20% Time: week one reflections.
I’m working with a teacher to implement “20% Time” in her English Language Arts class. This is really exciting for me, as this has created the opportunity for me to collaborate with Ms. DiDonato (ELA teacher) and got me back in the classroom working with students. This is her second school year launching 20% Time with a group of students. She’s iterating on this project, looking to make it bigger and better. I’m participating weekly to experience the process, the conversations, and to notice “pain points,” challenges, successes, and gain perspective. We’re working together to help this group of students explore their interests, develop a project, and write/reflect weekly. While we also create a plan to scale 20% Time.
It’s fun work.
What we did:
We discussed the 20% Time concept. We showed some videos to engage them, explained the connection to ELA standards for writing, and discussed overarching expectations. We explained that there was no “map” (or procedures) for the project; rather, guidelines for weekly writing, reflection, and commenting on classmates writing. We started “interest finding.”
Finally, the most exciting aspects for the students were these two concepts:
1. Learn anything you want.
2. It’s okay to fail.
The excitement, joy, and anxiousness were written all over their faces. We’re embarking on this journey, and we know it’s leading to growth.
To be continued.
The other day I drew a bunch of pictures and doodles with my son and daughter.
I kept their wild drawings and threw mine out.
Their coloring and random lines, dots, scribbles, and crinkles on colored pieces of construction paper were cool looking. Endearment? Possibly.
It was a fantastic depiction of randomness and creativity.
My own sketch of some ocean waves (that I’ve been doodling on notebook paper forever) looked simple, unrefined, and lacking.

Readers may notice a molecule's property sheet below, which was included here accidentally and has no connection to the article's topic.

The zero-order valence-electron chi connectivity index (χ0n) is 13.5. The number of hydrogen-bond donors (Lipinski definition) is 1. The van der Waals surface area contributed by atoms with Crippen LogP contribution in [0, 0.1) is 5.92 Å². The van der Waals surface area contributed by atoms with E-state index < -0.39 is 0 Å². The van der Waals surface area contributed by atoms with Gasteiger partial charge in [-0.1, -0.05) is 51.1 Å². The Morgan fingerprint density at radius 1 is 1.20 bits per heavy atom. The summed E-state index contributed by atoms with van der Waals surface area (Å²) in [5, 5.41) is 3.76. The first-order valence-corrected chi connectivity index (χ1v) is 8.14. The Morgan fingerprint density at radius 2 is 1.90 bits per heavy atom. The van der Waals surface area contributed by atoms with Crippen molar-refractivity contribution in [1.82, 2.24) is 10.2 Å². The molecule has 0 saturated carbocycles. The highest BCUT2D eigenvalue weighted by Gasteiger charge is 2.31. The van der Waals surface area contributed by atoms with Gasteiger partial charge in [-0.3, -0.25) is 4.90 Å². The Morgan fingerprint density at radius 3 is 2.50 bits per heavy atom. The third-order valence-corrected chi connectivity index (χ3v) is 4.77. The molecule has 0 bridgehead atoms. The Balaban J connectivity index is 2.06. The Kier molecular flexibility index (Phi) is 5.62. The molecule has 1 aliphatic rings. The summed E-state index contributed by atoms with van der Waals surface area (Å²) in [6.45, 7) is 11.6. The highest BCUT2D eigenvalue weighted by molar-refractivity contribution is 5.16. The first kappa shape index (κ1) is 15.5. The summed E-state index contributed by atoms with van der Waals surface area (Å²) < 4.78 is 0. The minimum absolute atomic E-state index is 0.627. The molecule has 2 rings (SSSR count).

I really enjoy artist’s work, Jonas Draws. My son and daughter have his book Surfing Animals. It’s a really fun read for a surfer dad!
I sure can’t draw like Jonas, but I’ll keep trying, or perhaps one of them will become artists.
This article here, “What Happens to Creativity as We Age?” is worth a read and probably explains why I have trouble drawing/doodling new pictures.
This might work.
Tell your students to find two things with seemingly nothing in common.
Then, have those students name, draw, photograph, bring in, etc. those things.
Partner students up.
Now, have the partners switch their things with “nothing in common.”
Now, prompt students to think, brainstorm, and write to find the commonalities between his/her partners two things with nothing in common.
Finally, after a few minutes, have students close the activity with a discussion among the class to share out their ideas.
This can be linked to a writing assignment or just for fun. It might help teach empathy and perspective, promote dialogue and discussion.
It might be fun.
It might fail.
What do you think? Leave a note in the comments section.
Here’s my attempt at a description that comes to mind from some things I’ve noticed over the past couple of weeks.
When a teacher’s passion for making a difference in kid’s lives, for the subject, for being a coach, for reading, for math, for using technology, for asking questions, for telling stories, for creating connections, (among so many other things teachers do) combined with the art of teaching it creates amazing opportunities for learning.
They create a culture in which everyone is respected, supported, and loves being a part of. They take risks. Kids are excited to come to class and bummed to leave. They’re engrossed in their learning. There is joy in discovery. There is passion for learning.
The A in STE(A)M.
Why art matters. Art touches our heart and soul. It can pull at someone’s heartstrings. It is emotional labor. The artist creates (in any medium available). The art can be found in putting a vision of design into the project. The art and design draw us into the story, project, music, product, brand, company, blog, website, etc.
The art, combined with the engineering, math, science, technology and the human-centered empathy creates solutions, products, and services that keep us engaged. Regardless of career, we can all be artists. Engineers designing bridges. Software engineers designing VR and AR learning games. Product designers creating new technological hardware. Authors writing a novel. Speakers engaging an audience in a talk. Artists drawing with pencil and paper and digitally. Musicians creating poetry, music, and telling stories.
We need to teach that art is an aspect of everything we teach, learn, create, and touch, moreover, how and why we should all become artists.